Young or old, we all love a theme park and Paris has two on its outskirts. Disneyland Paris may be known all over the world – but how does it hold up against the lesser known Parc Astérix? We road tested these theme parks in France to help you choose the one for you.
Located east of the capital, Disneyland and has more than 50 rides, plus a fair smattering of Disney-inspired magic. There are two parks side by side – Disneyland Park and Walt Disney Studios. Most tickets give you access to both although you’d be hard pressed doing them in one day.
Situared north east of Paris and just 20 miles away from Disneyland, Parc Astérix is themed around ancient cultures, headed up by comic characters Astérix and Obelix. There are over 30 rides – including the brand new Discobélix, which promises to let you experience discus-throwing first hand – plus live shows.
The best bits
According to my adrenaline junkie sons Harvey, 15, and 13-year-old Max, the best ride for teens at Disneyland Paris is the pitch dark Space Mountain rocket ride in Disneyland Park. Both came off as white as sheets. Over in the Walt Disney Studios teenagers will lap up the Tower of Terror, a stomach-churning elevator ride which plummets you faster than gravity.
At Parc Astérix, thrill-seeking teens will love the 60mph Oziris rollercoaster, the archetypal theme park ride with terrifying twists, turns and somersaults. Goudurix is another multi-looping, adrenaline-fuelled winner for older children.
For under 12s
Disneyland’s Peter Pan’s Flight is a beautiful pirate ship ride through Neverland. My 10-year-old daughter Rosie and her seven-year-old brother Freddie also loved shooting aliens on the Buzz Lightyear Laser Blast. Over in the Walt Disney Studios take them on Ratatouille, a 3D journey through Rémy’s world.
At Parc Astérix, under 12s should head to the mini rollercoaster SOS Numerobis – fun for parents too – then let them loose on the chair drop ride Enigmatix. I found it terrifying to look at but all my kids enjoyed Les Chaises Volantes, which is like a carousel of flying chairs.
For the whole family
Disneyland offers big thrills on Big Thunder Mountain, a roller coaster crazy enough for the teens yet not too terrifying for their siblings. It’s also great just to walk down the main avenue with the famous Disney castle looming ahead of you. Don’t miss the parade – you might get a hug from Winnie the Pooh – or the amazing nightly fireworks.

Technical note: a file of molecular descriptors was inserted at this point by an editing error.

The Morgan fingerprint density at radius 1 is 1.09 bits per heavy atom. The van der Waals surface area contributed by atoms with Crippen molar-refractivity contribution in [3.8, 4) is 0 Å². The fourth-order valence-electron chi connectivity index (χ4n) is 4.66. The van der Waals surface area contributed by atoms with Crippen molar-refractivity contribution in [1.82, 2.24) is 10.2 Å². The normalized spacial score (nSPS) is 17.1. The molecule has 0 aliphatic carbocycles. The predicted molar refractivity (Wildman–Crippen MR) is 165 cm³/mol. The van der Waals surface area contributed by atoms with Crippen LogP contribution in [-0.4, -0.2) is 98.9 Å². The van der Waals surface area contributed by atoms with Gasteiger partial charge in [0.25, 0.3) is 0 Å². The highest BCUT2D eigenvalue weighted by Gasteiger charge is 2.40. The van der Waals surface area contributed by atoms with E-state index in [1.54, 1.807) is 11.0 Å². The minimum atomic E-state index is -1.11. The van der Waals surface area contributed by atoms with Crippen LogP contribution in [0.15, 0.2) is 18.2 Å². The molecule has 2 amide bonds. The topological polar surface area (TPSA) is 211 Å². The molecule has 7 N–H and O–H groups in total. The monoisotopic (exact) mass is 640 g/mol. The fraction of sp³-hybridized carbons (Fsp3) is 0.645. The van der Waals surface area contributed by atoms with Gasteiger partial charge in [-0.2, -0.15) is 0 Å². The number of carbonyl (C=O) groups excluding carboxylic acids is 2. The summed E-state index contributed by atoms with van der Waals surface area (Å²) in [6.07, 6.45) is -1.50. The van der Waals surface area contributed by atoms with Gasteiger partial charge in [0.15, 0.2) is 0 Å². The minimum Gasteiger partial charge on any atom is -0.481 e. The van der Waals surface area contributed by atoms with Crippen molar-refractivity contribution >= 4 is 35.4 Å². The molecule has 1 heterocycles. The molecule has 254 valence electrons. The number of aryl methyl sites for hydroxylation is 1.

Our family favourite at Parc Astérix was the mega fun Romus et Rapidus. You’ll find yourselves tossed along a river and through rapids in a giant rubber ring – but prepare to get wet. We also liked Le Grand Splatch – another wet and wild experience, this time in a flume and culminating in an 11-metre drop.
Give it a miss
Unless your little ones have their heart set on meeting their favourite characters, avoid the meet and greet at Disneyland. We waited for two hours for a handshake and photograph with Mickey Mouse. Even the kids didn’t think it worthwhile.
If you’re short of time at Parc Astérix, avoid the dolphin show – I’ve seen better. There are plenty of other shows, from stunt-filled crime capers to battles between Gauls and Romans but they’re all in French.
You expect queues on the bigger rides – and they can certainly top an hour-and-a-half – but there are huge waits on smaller rides too, like the rather uninspiring Orbitron mini space ship ride for younger children. Download the Disneyland Paris app for current waiting times.
Similarly, a handy Parc Astérix app lets you check how long current queues are. Generally, you’re in for an hour’s wait for the main attractions but for smaller rides such as La Galère swinging boat there’s a much quicker turnaround.
Ugh! This was a real disappointment at Disneyland Paris. You’re not allowed to take in picnics and your bags are searched on entry. There are no kiosks where you can grab a quick sandwich, just actual restaurants. The park map indicates the price range of each but frankly they’re all expensive. We paid about €35 for two mediocre hot dogs and fries.
You’re allowed to take picnics and drinks into Parc Astérix, which saves on cost. There are a range of restaurants with menus for kids from €5.60 and for adults from €8.70, plus kiosks selling hot dogs and chips, ice creams, sandwiches and drinks.
Planning your visit
Advance tickets are available from Disneyland Paris online, but shop around for better deals. La Croix du Vieux Pont makes an excellent base – it’s just over an hour’s drive away, and the parc runs a shuttle bus to get you there.
Parc Astérix opens from April to November, but check beforehand if you’re planning to go outside of July and August because it’s not open every day. You can get tickets online, and La Croix du Vieux Pont is within an hour’s drive.
In Disneyland Paris, crowds filtered out early in the evening as day trippers left and the evening posse were still engrossed at the start. It’s a great time to go on popular rides like Pirates of the Caribbean and Indiana Jones.
Look out for ‘single rider’ queues on the bigger rides; these are for people on their own who don’t mind being put next to strangers. They cut down the waiting times dramatically.
There’s no doubt that Disneyland is an enchanting experience with some cool rides and definitely one to strike off your bucket list – if you can afford it. But it could be made so much more customer friendly. Is Disney resting on its reputation?
Parc Astérix is lively, fun and busy without being claustrophobic. We could get round most of the rides we wanted to in a day. There are enough high-adrenaline ones to satisfy older kids and adults but plenty for younger children as well. A great day out for everyone.
Now it’s over to you – do you agree or disagree with our battle of theme parks in France? We’d love to hear your experiences, so leave us a comment or get in touch over social!